The Australian Broadcasting Corporation published a story last week on the Hague Child Abduction Convention. The headline gives a sense of the gist of the story: “Mothers forced to stay in same country as abuser or risk persecution under the Hague Convention.” The Convention, according to one quoted expert, is a “good law gone bad.”

What’s the problem? According to the story, Australian immigration law provides that foreign women who marry Australian men and then leave them “may not be entitled to government support in Australia.” So they may want to return to their own countries, where they may be entitled to support; but if they take their children with them, the husband may have the right, under the Convention, to require the mother and children to return to Australia. The article also points out that it can be difficult for woman whose husband is abusing her to show that the abuse poses a grave risk of harm to their child, which is one of the grounds for resisting an application for return of a child under the Convention.

No one thinks that the law should require an abused woman and her child to remain in an abusive relationship. So why do I think the article’s criticism of the Convention is unfair? Because I think it points at the wrong target. The Convention is, when you get down to it, really about which state has jurisdiction to make a custody determination when the parents don’t agree about custody. The basic answer, subject to exceptions, is that the state of the child’s habitual residence should decide. That seems like a pretty good rule, especially because each state has the right to accept or not to accept the accessions of additional states that sign up to the Convention. The real problem, it seems to me, is that Australian law may not provide quick enough or strong enough remedies for women suffering domestic abuse, or easy enough access to justice to get custody of a child. The problem, in other words, is not with the rule about the governing law and the forum for resolving these issues, but with the domestic law itself.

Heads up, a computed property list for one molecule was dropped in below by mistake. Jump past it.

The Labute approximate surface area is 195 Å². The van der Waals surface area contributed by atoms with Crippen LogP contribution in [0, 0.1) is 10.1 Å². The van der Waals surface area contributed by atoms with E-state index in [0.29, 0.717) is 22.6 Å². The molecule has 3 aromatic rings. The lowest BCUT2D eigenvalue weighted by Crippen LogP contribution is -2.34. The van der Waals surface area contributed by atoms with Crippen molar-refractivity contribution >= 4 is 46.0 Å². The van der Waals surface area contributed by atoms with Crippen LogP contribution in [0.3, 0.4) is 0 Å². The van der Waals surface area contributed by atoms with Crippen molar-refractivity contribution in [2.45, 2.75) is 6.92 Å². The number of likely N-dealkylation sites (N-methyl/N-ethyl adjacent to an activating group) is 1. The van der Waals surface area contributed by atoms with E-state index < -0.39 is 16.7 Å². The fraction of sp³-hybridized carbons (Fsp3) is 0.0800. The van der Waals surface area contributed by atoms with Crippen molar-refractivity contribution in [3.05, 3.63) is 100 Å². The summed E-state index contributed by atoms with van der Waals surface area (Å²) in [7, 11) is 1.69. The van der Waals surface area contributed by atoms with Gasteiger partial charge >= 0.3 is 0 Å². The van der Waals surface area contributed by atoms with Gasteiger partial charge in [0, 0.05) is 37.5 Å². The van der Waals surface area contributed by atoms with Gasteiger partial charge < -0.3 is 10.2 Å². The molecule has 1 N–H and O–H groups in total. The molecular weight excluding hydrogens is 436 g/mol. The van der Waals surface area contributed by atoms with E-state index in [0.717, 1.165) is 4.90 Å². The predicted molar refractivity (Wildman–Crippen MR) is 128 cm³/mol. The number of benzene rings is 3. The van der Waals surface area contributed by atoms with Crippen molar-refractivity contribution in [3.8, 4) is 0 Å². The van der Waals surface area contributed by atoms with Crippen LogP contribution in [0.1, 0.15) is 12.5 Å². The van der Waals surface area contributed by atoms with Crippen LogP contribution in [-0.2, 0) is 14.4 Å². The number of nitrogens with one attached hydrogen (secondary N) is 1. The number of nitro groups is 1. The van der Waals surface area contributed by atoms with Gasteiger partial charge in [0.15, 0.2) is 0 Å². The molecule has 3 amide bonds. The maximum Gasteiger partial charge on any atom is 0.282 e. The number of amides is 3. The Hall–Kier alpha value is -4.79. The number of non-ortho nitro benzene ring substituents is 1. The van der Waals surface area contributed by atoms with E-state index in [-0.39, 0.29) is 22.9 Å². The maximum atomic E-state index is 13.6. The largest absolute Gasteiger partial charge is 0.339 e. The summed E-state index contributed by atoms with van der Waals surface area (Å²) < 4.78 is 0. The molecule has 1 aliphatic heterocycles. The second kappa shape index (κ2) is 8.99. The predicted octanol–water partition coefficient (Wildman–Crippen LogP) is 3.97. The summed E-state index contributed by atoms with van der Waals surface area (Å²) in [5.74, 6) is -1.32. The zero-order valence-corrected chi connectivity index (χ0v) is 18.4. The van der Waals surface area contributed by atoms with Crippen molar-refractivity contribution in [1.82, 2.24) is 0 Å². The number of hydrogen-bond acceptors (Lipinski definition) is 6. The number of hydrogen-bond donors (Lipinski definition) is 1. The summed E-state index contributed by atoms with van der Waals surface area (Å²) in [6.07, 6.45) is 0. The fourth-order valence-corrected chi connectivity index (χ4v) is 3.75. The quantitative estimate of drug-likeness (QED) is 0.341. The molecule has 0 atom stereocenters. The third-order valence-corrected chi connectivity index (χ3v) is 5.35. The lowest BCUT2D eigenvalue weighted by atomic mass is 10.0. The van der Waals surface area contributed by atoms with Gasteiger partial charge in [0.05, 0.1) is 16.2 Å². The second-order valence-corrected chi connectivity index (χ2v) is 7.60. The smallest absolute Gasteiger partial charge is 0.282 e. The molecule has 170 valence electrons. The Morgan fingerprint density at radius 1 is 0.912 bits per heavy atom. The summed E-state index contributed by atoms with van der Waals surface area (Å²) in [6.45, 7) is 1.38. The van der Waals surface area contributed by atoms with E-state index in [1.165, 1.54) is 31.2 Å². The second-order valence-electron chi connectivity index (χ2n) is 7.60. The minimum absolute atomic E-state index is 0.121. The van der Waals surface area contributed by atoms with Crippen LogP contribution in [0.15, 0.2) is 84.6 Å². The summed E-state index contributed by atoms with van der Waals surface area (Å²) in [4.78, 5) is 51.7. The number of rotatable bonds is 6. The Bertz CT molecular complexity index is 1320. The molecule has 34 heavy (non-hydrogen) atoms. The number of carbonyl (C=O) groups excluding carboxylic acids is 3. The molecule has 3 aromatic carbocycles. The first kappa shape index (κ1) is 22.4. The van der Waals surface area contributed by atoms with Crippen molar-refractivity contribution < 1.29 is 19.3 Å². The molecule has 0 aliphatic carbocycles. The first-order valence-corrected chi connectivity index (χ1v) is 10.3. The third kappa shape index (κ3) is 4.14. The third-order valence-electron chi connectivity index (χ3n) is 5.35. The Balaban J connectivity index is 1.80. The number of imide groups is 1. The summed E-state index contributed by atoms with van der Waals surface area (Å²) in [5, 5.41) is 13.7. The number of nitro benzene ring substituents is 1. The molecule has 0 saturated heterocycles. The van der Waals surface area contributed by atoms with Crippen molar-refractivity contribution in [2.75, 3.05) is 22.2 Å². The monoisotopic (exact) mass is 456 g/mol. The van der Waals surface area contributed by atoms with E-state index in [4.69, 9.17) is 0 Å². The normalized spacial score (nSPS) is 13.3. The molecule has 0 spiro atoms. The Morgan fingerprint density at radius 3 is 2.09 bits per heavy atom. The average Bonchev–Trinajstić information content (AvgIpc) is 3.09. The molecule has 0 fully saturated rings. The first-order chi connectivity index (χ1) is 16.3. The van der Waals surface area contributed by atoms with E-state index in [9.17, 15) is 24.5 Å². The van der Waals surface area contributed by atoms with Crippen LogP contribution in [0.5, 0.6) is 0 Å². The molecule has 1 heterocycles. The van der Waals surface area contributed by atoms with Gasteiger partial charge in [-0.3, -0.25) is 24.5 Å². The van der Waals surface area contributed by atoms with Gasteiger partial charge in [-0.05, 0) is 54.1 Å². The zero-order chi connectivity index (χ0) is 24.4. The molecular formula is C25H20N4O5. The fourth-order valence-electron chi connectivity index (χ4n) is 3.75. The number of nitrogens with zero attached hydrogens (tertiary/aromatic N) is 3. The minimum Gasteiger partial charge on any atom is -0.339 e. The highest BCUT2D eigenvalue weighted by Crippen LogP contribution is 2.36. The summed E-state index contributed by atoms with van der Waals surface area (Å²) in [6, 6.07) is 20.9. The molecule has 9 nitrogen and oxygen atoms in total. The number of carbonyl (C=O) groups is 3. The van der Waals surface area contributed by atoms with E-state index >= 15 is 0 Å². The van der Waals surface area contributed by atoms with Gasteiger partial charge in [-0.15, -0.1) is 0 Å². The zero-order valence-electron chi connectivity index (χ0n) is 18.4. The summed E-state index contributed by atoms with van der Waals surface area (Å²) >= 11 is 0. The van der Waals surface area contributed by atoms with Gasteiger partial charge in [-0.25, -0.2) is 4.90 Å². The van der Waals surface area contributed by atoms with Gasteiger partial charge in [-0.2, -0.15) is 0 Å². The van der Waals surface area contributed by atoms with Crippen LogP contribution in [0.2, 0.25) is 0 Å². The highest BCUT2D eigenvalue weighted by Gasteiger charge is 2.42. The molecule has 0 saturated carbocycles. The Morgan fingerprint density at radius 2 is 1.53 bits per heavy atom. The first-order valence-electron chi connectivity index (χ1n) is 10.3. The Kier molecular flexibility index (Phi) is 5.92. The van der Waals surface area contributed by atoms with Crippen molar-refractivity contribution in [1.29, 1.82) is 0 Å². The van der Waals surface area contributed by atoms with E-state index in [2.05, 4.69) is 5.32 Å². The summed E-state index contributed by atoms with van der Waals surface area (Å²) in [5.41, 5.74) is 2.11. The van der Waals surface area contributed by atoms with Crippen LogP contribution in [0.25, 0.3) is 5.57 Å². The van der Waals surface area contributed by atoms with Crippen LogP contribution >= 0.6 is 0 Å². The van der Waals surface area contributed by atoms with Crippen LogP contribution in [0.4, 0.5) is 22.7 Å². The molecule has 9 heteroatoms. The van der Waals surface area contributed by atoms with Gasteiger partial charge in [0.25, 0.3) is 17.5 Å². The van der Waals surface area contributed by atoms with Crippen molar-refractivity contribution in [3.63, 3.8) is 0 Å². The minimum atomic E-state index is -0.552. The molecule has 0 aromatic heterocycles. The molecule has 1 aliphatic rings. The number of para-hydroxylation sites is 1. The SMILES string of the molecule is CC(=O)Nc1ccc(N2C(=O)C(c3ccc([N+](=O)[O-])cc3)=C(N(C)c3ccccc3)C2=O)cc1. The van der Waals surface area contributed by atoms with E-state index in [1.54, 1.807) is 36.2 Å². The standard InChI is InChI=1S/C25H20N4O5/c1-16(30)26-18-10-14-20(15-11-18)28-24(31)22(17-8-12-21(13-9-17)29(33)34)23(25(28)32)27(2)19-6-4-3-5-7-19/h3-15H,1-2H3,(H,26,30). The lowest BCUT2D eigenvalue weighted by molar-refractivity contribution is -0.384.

Now, I am not an expert in the Abduction Convention, and it’s clear from the article that there are expert practitioners who take the other view. But I see similar issues all the time in the Service Convention context particularly, where an unjust result leads to arguments that the court should not apply the Convention in a particular case. In the Service Convention context, sometimes there actually is a pretty good argument to make about the injustice of the situation, because the injustice can result from a state not honoring its obligations under the Convention (as when a state unilaterally refuses to execute requests under the Convention—this is the Russia situation—or where a state inappropriately invokes Article 13 to refuse a request—this is what led to the erroneous outcome in Gurung v. Malhotra). But the problem under the Abduction Convention isn’t that states aren’t complying with the Convention; the problem the article identifies is with the idea that a parent without a right to sole custody shouldn’t be allowed to take the child to another state to adjudicate custody rights.

To sum up: domestic law should provide speedy, effective, and affordable access to justice for women with children seeking to escape an abusive marriage. But it just seems wrong to me to blame an agreement about conflict of laws and the appropriate forum for the failure of domestic law to give access to justice.